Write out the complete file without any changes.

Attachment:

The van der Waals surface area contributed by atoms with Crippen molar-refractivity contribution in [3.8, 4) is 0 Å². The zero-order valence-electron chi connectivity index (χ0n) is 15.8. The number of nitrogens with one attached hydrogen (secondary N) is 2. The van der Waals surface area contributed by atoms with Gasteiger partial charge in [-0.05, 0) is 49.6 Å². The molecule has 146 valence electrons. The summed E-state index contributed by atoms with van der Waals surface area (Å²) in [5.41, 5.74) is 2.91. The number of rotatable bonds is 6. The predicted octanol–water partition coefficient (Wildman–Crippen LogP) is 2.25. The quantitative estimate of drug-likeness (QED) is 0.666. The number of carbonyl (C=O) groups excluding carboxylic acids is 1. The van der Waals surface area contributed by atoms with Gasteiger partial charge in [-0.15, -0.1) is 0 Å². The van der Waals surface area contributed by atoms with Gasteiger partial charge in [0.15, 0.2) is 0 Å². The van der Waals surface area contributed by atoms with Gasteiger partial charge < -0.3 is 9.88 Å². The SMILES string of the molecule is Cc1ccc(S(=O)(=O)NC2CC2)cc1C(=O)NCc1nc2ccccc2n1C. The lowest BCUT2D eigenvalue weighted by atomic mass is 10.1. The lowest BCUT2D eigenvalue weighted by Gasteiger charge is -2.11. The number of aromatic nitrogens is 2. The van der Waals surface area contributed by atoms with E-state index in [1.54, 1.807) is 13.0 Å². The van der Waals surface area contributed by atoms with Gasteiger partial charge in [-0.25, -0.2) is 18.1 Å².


The van der Waals surface area contributed by atoms with Crippen molar-refractivity contribution in [3.8, 4) is 0 Å². The zero-order valence-electron chi connectivity index (χ0n) is 15.8. The number of nitrogens with one attached hydrogen (secondary N) is 2. The van der Waals surface area contributed by atoms with Gasteiger partial charge in [-0.05, 0) is 49.6 Å². The molecule has 146 valence electrons. The summed E-state index contributed by atoms with van der Waals surface area (Å²) in [5.41, 5.74) is 2.91. The number of rotatable bonds is 6. The predicted octanol–water partition coefficient (Wildman–Crippen LogP) is 2.25. The quantitative estimate of drug-likeness (QED) is 0.666. The number of carbonyl (C=O) groups excluding carboxylic acids is 1. The van der Waals surface area contributed by atoms with Gasteiger partial charge in [-0.15, -0.1) is 0 Å². The van der Waals surface area contributed by atoms with Gasteiger partial charge in [0.15, 0.2) is 0 Å². The van der Waals surface area contributed by atoms with Gasteiger partial charge < -0.3 is 9.88 Å². The SMILES string of the molecule is Cc1ccc(S(=O)(=O)NC2CC2)cc1C(=O)NCc1nc2ccccc2n1C. The lowest BCUT2D eigenvalue weighted by atomic mass is 10.1. The lowest BCUT2D eigenvalue weighted by Gasteiger charge is -2.11. The number of aromatic nitrogens is 2. The van der Waals surface area contributed by atoms with E-state index in [1.54, 1.807) is 13.0 Å². The van der Waals surface area contributed by atoms with Gasteiger partial charge in [-0.25, -0.2) is 18.1 Å².